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Vacation reading?


Replies to: Vacation reading?

  • m&sdadm&sdad 1188 replies13 threads Member
    "In the books vs. movies discussion, my favorite book to movie success is Wonder Boys by Michael Chabon"

    Much of this movie was filmed around the corner from me. Had the trucks and RVs on our block for months. Michael Douglas was charming and gracious, thanking us for our hospitality and incovenience during the shooting. Some nights the neighborhood was lit up like a Monday Night Football game.

    Thread hijack over; now back to books...
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  • garlandgarland 16502 replies206 threads Senior Member
    How about favorite classics? I just reread Bleak House--was my favorite Dickens, this time around I still loved it but did find some of it a little too cute. Want to reread my other favorite, "Our Mutual Friend."

    I reread "Middlemarch" every few years--I'm a huge Eliot fan.

    Keep saying I'm going to tackle Tolstoy again, but haven't yet.
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  • emeraldkity4emeraldkity4 34785 replies1076 threads Senior Member
    now I loved the english patient- the movie
    when the book came out I picked it up several times but just didn't appeal to me-
    But I liked the movie so much that I gave it another try and read it straight through twice !

    For all consuming vacation reading- especially for those who are interested in history I would recommend the Outlander series by Diana Gabladon- yes it is supposedly a "romance" but also time travel and a great deal of character development and history.( it begins in the scottish highlands in the 18th century)
    The author has done a great deal of research and even my husband who admittedly skipped through the "racy" parts read the series straight through.

    I do really love Joan Didions writing, but the most recent book I haven't gotten to-
    Red tent was our first book group book- I think we bugged out the yes of the other coffeeshop customers in discussing some of the details
    oh if you like mysteries- especially British legal dramas I suggest Sarah Caudwell- who was a British Barrister and wrote just 3 or 4 mysteries before she died but they are great- full of that dry brit humor.
    I love british humor- one more

    To Say Nothing of the Dog
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  • hysteron proteronhysteron proteron 299 replies17 threads Junior Member
    I hope it's okay that I'm not a parent.

    I read quite a bit. A few of my favorites:
    The Virgin Suicides, Jeffrey Eugenides
    Bee Season, Myla Goldberg (it's a fast, entertaining read)
    A Tree Grows in Brooklyn, Betty Smith
    One Hundred Years of Solitude, Gabriel Garcia Marquez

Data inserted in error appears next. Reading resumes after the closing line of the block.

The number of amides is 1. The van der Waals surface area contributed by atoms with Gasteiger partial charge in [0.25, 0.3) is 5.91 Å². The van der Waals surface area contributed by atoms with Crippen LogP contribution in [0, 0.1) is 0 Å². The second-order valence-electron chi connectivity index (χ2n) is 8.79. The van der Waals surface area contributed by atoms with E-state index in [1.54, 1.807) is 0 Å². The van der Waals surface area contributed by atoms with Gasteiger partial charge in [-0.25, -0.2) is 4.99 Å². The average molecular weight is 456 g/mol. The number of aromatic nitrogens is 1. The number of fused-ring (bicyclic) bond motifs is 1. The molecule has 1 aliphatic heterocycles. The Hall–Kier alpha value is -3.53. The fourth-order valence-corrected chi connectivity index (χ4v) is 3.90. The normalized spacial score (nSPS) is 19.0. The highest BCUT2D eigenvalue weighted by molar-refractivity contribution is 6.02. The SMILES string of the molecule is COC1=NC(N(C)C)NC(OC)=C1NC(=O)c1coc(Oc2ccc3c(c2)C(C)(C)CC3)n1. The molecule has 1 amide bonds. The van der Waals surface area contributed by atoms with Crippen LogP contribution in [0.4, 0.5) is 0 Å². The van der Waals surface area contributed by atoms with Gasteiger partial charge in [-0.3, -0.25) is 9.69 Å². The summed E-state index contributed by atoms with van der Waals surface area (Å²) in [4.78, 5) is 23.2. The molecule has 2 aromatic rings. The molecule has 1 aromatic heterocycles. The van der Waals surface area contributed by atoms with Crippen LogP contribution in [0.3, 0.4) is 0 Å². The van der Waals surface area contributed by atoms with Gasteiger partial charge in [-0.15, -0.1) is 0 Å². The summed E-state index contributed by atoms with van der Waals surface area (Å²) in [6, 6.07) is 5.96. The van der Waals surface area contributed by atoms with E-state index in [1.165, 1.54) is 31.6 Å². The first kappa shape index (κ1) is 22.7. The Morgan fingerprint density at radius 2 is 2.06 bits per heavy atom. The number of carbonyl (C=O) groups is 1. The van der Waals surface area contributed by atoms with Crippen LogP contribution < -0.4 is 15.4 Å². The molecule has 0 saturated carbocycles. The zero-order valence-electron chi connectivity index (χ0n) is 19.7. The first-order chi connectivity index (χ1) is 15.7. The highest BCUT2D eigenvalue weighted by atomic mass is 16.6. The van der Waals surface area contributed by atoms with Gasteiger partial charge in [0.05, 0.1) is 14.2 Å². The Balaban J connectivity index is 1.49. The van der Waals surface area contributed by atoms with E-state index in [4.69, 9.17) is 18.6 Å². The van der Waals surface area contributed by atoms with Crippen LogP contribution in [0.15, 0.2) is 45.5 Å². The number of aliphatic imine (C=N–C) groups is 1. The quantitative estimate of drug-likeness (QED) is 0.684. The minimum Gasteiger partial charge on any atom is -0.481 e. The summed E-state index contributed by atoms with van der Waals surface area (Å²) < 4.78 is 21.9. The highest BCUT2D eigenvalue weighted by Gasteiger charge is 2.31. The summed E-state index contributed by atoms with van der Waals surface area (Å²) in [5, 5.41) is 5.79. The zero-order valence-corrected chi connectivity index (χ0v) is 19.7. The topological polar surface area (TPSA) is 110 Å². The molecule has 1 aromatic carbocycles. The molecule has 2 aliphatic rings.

Anna Karenina, Leo Tolstoy
    The Metamorphoses, Ovid (good if you're into mythology)

    I also really like the short stories of Graham Greene, especially because it's easy to read as many (or as few) as you'd like, then come back to them when you have more time. The volume I have is called Twenty-one Stories.
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  • maineparentmaineparent 895 replies3 threads Member
    Hysteron porteron,
    of course it is okay if you are not a parent...... in fact, your suggestion of A Tree Grows in Brooklyn might be a good one for our mother/son book group. We discuss our latest read, Bode Miller's autobiography, this coming Sunday....and now I have a suggestion to throw out... so thanks for adding to our considerations!!
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  • PackMomPackMom 7650 replies17 threads Senior Member
    rereading classics....I'm currently rereading "My Antonia" by Willa Cather. It's been so long since I read it that it's almost like reading it for the first time.
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  • mom60mom60 8374 replies514 threads Senior Member
    For me there is a whole lot of difference between at home reading and vacation reading. I define vacation reading that if I am distracted I can come back to the book and not have to go back and remind myself who is who.
    For vacation reading my favorites are anything by Jodi Picoult. Favorites Salem Falls, The Pact, Plain Truth.
    Ann Lamont
    Gail Tsukiyama- Dreaming Water, The Samarai's Garden. Women of the Silk.
    Year's ago I read a series that I think were written by a San Francisco author who wrote for one of the newspaper's and some of the character's were gay. Anyone know of them. I would love to reread them if I could remember the titles.
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  • avoidingworkavoidingwork 766 replies20 threads Member
    I'm currently reading Jonathan Franzen's 'The Corrections', which I think is good vacation fare.

    But what I really want to recommend is 'after the quake' by Haruki Murakami. It is a collection of six short stories. All of them are in some way connected to the 1995 Kobe earthquake. These are just awesomely, great short stories. The kind that stick in your mind, long after you've finishied reading them.

    As for book/movie pairs. Hands down winner is 'The Tin Drum'. Great book and a great movie. (but you never want to eat eels again)
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  • alwaysamomalwaysamom 12281 replies217 threads Senior Member
    mom60, I think you're referring to Tales of the City by Armistead Maupin. Great series of books! :)
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  • patientpatient 1403 replies55 threads Member
    robyrm, no exaggeration: Every week when I get the NY Times Book Review, I scan the fiction titles and authors to see if Jhumpa Lahiri has written another book yet! Have you also read The Namesake (her novel)?